Lunch With Little Richard. Whoo!
A 1984 interview, side of hash browns
It's a warm day in 1984, and Little Richard and I have a lunch date. I thought about some places befitting Little Richard, the undisputed father of what the kids called rock and roll.
I considered Le Cirque, where European royalty met upper class American ladies who lunched. It would have been a matter of time before some Duchess, fourth in line for the Queen of Luxembourg, broke protocol and asked Little Richard for an autograph,and perhaps leaving her room number at the fancy hotel upstairs.
Or there was the Four Seasons Grill Room, where political and publishing power players met to meal and deal. But it wouldn't have been fair to the regulars, used to ruling their celebrated fiefdoms, to not be the most famous person in the room.
So we walked into a luncheonette in midtown Manhattan, the kind of diner that used to be plentiful for the city's office workers. Our entry does not go unnoticed. As we are seated, the host says, "Little Richard! Haven't seen you since this morning's paper." A woman politely asks for an autograph. "Do you mind?" she asks. This will be repeated often during the next half hour or so, and Little Richard always gives the same response as he signs his name: "I love it! I really love it. When they stop asking, I know I'm in trouble. I love every minute of it."
Little Richard was in New York on an unexpected mission: He was promoting writer Charles White's biography, "The Life and Times of Little Richard, The Quasar of Rock." (Harmony Books, 1984). Here are some excerpts from our conversation, lightly edited for clarity and continuity, but including more pauses for autograph requests. It's an audience participation interview in the booth of a diner, and it is a joyous experience.
Someone, a waiter or the manager or a customer, comes over as I'm setting up my tape recorder, after Richard has ordered tea, eggs, and hash browns.
“WHAT'S THE DIFFERENCE BETWEEN ROCK AND GOSPEL?” ASKS SOMEONE AWARE OF THE TWIN PASSIONS OF RICHARD WAYNE PENNIMAN'S MUSICAL AND SPIRITUAL LIFE.
LR: Rock and roll is more of an explosion. Gospel is quieter, but it's consistent.
WR: (perceiving the obvious): THIS PLACE STARTED ROCKING THE MINUTE YOU WALKED IN. WHAT'S THAT LIKE?
LR: I love it. It's almost like a resurrection here. A resurrection of Little Richard, it all comes from one source, I won't say it, but it's beautiful. I'm at the age where I can appreciate it more.
The age of 19, you don't know what's going on. You get a little older, you want to be wanted more then. You want it more than ever in your life. That's why I'm talking about "The Lives and Times of Little Richard, The Quasar of R&R."
HOW DID YOU GET INVOLVED IN THE BOOK?
LR: He [Charles White] had done like five years of research. All over the world. He was a member of the Little Richard Fan Club, one of my loyal fans. In fact in England, he's a doctor of rock. That's who he is, Doctor Rock. [White had been a podiatrist, known over there as a chiropodist. Doctor Rock was his moniker on a BBC show.]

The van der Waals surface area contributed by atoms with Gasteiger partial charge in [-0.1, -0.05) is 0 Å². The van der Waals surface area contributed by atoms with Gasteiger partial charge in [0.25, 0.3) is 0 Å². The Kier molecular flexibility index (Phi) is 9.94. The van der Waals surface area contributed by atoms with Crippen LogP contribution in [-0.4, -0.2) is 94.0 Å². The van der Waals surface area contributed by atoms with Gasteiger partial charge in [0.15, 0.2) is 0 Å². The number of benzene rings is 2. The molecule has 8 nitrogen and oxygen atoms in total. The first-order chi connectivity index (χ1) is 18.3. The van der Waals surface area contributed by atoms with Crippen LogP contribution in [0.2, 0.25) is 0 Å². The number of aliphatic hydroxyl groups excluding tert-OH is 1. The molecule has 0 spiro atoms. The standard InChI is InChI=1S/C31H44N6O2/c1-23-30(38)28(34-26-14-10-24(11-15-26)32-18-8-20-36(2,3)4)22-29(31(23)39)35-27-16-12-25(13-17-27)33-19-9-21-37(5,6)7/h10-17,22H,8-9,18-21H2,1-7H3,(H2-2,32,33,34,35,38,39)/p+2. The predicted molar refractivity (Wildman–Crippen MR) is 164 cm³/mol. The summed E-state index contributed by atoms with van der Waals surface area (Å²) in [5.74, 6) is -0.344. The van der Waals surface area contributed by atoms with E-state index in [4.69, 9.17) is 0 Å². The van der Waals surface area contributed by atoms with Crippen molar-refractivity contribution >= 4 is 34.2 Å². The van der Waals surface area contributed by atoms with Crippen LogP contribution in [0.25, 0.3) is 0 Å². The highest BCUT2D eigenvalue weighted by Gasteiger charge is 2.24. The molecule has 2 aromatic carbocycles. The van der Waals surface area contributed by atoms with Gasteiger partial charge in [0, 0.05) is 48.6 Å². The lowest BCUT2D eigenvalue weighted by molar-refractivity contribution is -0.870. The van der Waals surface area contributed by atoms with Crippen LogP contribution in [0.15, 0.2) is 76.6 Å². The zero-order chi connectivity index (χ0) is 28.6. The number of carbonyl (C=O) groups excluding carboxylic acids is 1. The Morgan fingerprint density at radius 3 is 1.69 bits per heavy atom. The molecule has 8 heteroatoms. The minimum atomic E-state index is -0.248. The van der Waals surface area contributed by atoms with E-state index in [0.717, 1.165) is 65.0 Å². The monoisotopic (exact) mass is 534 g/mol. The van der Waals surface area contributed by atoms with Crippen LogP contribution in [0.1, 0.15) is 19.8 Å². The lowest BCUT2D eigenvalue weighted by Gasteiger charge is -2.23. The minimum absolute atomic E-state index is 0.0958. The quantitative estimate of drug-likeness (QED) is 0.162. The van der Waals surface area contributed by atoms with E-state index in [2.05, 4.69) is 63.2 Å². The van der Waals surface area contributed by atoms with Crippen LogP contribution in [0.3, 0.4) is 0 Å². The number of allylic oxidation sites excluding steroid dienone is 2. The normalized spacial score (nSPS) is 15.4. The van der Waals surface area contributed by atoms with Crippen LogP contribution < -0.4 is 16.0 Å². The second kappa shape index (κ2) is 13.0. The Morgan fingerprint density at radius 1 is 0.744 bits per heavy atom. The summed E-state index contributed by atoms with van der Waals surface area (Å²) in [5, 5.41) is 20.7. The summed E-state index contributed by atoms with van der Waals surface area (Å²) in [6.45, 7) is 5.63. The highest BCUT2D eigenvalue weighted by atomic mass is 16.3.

I decided I would get involved, talk about the experiences I've been through, the chaotic moments I had. It's really about sex, drugs, rock. And then the Rock of Ages. It's the best book I've read, and not because it's about me, but it's an important book about the 20th century. It tells the truth about music, my life generally. The ways I've been involved with so many facets of life, and people can benefit from it.
THERE ARE MANY STORIES ABOUT HOW YOU GAVE UP ROCK AFTER A SCARE ON A PLANE FLIGHT TO AUSTRALIA, AND YOU THREW YOUR JEWELRY OFF A BOAT. WHAT HAPPENED?
LR: When I left rock and roll [after 1958] for the first time, it was not for a religious purpose. In those days they didn't have jet planes, I was on a propeller plane to Sydney, Australia. Can you imagine? It took me a year, I felt, to get there. Four engines. The engines were red hot, and I thought the plane was burning up. I had with me a book my mother had given me growing up, called The Great Controversy, written by Ellen G. White. [The essential text of the Seventh Day Adventist Church, published in 1858. The subtitle is "Between Christ and his Angels and Satan and his Angels"].
At the beginning of the book is a picture of those two angels flying in the sky, hair blowing in the wind, and I could picture those angels in my mind flying under that plane to protect me. It shook my mind. So I decided then to go back to school, to Oakwood College [now Oakwood University, an historically black Seventh-Day Adventist school] in Huntsville, Ala. The first reason was I needed to study, to learn more, how to read better, and count better, I needed a little more education. Then [after college] I came back to show business, and I met the Beatles and the Rolling Stones then, Jimi Hendrix, Billy Preston and many other entertainers.
WHAT ABOUT TOSSING YOUR RINGS IN THE WATER?
We were on a boat, going someplace in Australia. Two of my musicians didn't believe that I was going to stop and go back to school, and if I didn't mean it, I would throw the rings in the water. I threw them in the water.
A MAN AND WOMAN COME TO THE TABLE. "LITTLE RICHARD, THIS IS MY WIFE JOANNE, SHE'S CRAZY ABOUT YOU. I HATE TO BOTHER YOU GENTLEMEN..."
LR: When you stop bothering me, I'm in trouble. I don't mind.
(He signs an autograph for Joanne.)
WR: MOST OF YOUR HITS FOR SPECIALTY RECORDS WERE PRODUCED BY BUMPS BLACKWELL, AND HE SAID IN THE BOOK YOU NEEDED HIM.